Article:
Jimmy and Shine each walked over to their school drawer and pulled out some books and a bright yellow folder.
Jimmy opened the folder, scanned a page, and closed it. Tucking the folder under his arm, he grabbed several books and workbooks out of his drawer.
I turned toward Shine who was removing her schedule from her folder and looking at it with a puzzled look.
"Is today Tuesday, Mom?" she asked, glancing in my direction.
"No, it's Wednesday," I replied.
She smiled. The puzzled look was gone. She scooped up her books and headed to the dining room table to start her math.
Three things that make our school year flow smoothly are lesson planning in the summer for the whole year, making personal schedules for each child, and creating weekly assignment folders. After I finish lesson planning for the next school year, I make assignment folders for each of the children.
Here's how I do it.
I use the information when I do lesson planning to map out a course for each child. Working subject by subject I map out the school year for them.
We start school in September, so assignments listing starts in September. I type the month in a bright bold color and then list all the subjects with assignments underneath, starting with Bible.
If there isn't a specific assignment I leave blank lines to be filled in. There are often blank lines for reading--the kids simply fill in the names of the books they read.
If I've already figured out that Jimmy needs to do four lessons per week in math, I write the name of the math book and "lesson #1-#4 next to it. On the next line, I write "lesson #5-#8. If there are four weeks, I make two more lines of math assignments. All these pages are underlined so they can be checked off as my children finish their assignments. The first week, Jimmy checks off "lesson #1-#4 when he finishes all four lessons. He does this each week for the whole month.
After Bible, reading, and math, I list everything else subject by subject. If it is a unit study, I leave blank lines for the children to write in what they have done.
I fill out this chart month by month, keeping the classes in the same order so they get used to the pattern and know where to look for assignments.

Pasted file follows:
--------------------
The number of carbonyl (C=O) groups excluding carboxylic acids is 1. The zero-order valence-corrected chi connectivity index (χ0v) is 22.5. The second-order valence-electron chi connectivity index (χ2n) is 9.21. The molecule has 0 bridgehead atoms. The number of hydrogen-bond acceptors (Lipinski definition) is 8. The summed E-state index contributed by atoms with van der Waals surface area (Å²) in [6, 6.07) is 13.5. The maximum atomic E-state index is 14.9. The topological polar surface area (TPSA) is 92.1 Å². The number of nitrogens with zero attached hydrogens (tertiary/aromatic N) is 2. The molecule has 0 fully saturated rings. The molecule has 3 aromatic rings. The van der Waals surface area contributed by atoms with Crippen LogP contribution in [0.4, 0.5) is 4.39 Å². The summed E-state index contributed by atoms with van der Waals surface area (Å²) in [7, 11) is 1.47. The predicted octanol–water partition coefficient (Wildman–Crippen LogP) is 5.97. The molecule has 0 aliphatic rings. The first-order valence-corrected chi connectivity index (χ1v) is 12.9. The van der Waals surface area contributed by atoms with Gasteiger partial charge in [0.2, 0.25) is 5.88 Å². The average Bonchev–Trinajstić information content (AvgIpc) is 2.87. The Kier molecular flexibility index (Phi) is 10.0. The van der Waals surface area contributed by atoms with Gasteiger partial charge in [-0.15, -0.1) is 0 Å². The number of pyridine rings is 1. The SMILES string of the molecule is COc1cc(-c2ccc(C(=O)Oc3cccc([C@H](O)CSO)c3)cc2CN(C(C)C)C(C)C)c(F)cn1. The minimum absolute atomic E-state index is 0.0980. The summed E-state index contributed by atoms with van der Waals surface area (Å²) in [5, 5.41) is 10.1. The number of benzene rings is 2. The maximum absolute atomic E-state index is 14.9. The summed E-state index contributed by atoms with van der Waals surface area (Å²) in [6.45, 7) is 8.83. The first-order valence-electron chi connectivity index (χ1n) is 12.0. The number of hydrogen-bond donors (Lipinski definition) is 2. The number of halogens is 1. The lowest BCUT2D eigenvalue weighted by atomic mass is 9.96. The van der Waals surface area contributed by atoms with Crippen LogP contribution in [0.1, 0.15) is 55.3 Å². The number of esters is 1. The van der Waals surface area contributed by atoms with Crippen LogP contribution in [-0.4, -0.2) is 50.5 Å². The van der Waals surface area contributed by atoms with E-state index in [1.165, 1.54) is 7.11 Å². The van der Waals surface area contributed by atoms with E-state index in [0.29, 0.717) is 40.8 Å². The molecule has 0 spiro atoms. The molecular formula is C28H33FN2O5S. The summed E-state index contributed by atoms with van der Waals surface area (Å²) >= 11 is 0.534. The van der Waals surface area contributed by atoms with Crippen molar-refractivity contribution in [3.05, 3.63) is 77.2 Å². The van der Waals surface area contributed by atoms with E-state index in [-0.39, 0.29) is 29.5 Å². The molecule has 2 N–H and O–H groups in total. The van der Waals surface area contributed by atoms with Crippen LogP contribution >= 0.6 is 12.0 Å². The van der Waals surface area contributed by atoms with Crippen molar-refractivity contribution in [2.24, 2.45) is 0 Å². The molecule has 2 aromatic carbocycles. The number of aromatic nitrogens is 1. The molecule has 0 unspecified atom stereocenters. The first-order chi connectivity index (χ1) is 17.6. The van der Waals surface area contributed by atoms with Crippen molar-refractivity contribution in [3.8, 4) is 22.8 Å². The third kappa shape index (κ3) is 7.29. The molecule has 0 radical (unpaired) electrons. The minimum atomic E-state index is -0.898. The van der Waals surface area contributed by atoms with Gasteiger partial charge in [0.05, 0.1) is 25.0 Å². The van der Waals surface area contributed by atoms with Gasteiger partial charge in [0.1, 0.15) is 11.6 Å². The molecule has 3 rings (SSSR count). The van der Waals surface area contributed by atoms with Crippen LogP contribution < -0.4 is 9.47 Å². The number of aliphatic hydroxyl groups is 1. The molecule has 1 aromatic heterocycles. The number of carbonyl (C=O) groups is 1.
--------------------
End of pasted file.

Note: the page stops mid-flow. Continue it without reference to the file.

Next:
I try to make the assignment list as pretty and colorful as I can so that it's attractive for them to look at each day. When I finish the entire list, I print it, 3-hole punch it, and put it into a 2-pocket/3-prong folder. Any writing papers or other assignments can be tucked into the pockets.
When it's time for me to check their work each week, I always grab these folders. One glance can tell me if they are caught up in their schoolwork.
These assignment folders have served us well over years and years of homeschooling. I don't have to figure out each week what everyone needs to be working on--the folders says it all.
There are so many ways to organize. I hope my method will be a blessing or at least motivate you to create a better method for your homeschool.
If you want more tips and practical advice on homeschooling with joy and success, you've got to read Joyful and Successful Homeschooling. You can purchase Joyful and Successful Homeschooling at Amazon. Purchase the E-book at Payhip and TeachersPayTeachers. Learn more here.
Full of tips, practical wisdom, and family stories from a family that's been homeschooling since 1991, Joyful and Successful Homeschooling has been a blessing to many homeschooling families with help on management, how to teach, educational philosophies, family dynamics, learning styles, how to keep your home running smoothly, and help to teach each subject with curriculum suggestions.
Blessings to you and your family!